Yamakase (Los Angeles, CA)

10422 National Blvd
Los Angeles, CA 90034
Dining date: 4/8/14


Yamakase has been on my radar since I first heard about it a couple of years ago. The restaurant is an invitation-only (request one here) “secret” Japanese spot serving high-end Japanese. The meal may be best described as kaiseki, but it’s not really; it’s moreso a progression of sushi/sashimi and small plates of whatever the chef wants to serve. The courses are definitely Japanese-centric but there are a handful with clear Western influences. As expected, the meal is omakase-only with around 20-25 courses; the price varies somewhere in the low $200s. It’s a BYOB only affair.


The chef here is Kiyoshiro Yamamoto (Yama-san) formerly of Santa Monica’s The Hump which closed amidst a ton of controversy. Yama-san is a one-man show and the ten-seat bar curves around the kitchen giving everyone a full view of the preparation of the meal from start to finish. For the food-enthused, it’s as much a show as a meal. On this evening, Yama-san began by expertly breaking down a huge bluefin tuna loin, proceeded to prepare two Japanese hairy crabs for the steamer, then grated fresh wasabi root and shaved some truffles. It promised to be an exciting meal even before the first bite.

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Zo (Los Angeles, CA)

334 S Main St
Los Angeles, CA 90013
Dining date: 3/7/14

zo exterior

I’ve only visited Cheviot Hills’ Sushi Zo a couple of times, but both times I’ve concluded that it was a top-tier sushi place in Los Angeles. So, I was very excited to hear chef Keizo Seki was opening up a downtown location in the Medallion Apartments at 4th & Main. While downtown (particularly Little Tokyo) has a few good sushi spots, I wouldn’t say there is anything really special. There are, of course, some good deals (Sushi Gen) but no destination sushiyas where I feel it’s worthwhile for someone to drive in from outside of greater downtown. Zo is really the first high caliber omakase-only, sushi-dedicated restaurant to open in downtown LA (Q Sushi opened up nearby shortly thereafter and is also cut from the same cloth).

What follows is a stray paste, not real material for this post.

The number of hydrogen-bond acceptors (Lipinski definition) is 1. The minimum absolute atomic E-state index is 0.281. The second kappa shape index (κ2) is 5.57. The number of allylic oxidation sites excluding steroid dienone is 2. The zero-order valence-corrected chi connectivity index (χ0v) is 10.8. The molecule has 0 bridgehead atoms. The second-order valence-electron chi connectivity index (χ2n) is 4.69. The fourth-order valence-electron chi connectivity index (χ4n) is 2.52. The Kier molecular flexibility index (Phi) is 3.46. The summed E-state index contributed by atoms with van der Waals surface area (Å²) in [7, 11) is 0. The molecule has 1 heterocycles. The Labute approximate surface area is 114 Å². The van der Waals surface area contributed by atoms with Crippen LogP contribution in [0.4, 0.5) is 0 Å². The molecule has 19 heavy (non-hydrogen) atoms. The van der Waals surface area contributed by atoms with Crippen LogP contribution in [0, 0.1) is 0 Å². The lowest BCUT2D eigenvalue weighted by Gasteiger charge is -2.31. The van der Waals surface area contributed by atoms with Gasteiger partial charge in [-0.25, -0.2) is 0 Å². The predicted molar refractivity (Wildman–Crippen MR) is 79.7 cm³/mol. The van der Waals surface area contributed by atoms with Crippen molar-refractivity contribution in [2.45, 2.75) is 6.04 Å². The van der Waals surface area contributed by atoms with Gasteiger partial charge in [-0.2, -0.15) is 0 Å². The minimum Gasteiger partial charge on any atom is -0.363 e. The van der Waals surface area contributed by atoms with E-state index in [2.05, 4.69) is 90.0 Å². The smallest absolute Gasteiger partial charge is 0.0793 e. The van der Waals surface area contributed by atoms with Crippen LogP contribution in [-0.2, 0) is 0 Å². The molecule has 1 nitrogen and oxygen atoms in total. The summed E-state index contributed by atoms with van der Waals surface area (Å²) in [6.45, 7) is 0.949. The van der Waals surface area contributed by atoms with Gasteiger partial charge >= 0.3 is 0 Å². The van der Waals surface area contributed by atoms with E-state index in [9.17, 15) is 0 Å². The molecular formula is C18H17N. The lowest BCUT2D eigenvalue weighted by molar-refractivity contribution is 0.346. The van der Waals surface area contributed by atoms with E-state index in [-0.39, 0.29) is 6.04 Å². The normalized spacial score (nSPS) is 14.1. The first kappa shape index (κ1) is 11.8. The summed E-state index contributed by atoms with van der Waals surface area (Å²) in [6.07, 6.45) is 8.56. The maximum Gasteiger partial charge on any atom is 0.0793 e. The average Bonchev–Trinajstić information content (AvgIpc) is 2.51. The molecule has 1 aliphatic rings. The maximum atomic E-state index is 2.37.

zo interior

While Zo opened in September, my first visit was just earlier this month – way overdue. The omakase menu runs in the mid-$100 range for around 25-30 courses (it varies depending on what is available).

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Ohshima (Orange, CA)

1956 N Tustin St
Orange, CA 92865
Dining date: 12/21/13


Ohshima is one of Orange County’s notable and more popular sushi shops. I’ve had very limited forays into the OC sushi scene, but what I’ve found is some high quality sushi at some very reasonable prices. This was my second visit to Ohshima’s unassuming location in an Orange strip mall.

ohshima bar

The menu setup is a little unique. Bar seats come with a mandatory eight-piece omakase; the rest of the meal is supplemented by a wide a la carte menu. Sushi, separated between ‘Japan-originated’ and ‘Other’ is available as well as a selection of hot and cold plates. Diners can customize the meal to be sushi-only or feature a little bit of everything. We went for a meal that was primarily sushi but added a few hot bites. I definitely dig the flexibility.

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Akiko’s Restaurant (San Francisco, CA)

Akiko’s Restaurant
431 Bush St
San Francisco, CA 94108
Dining date: 12/2/13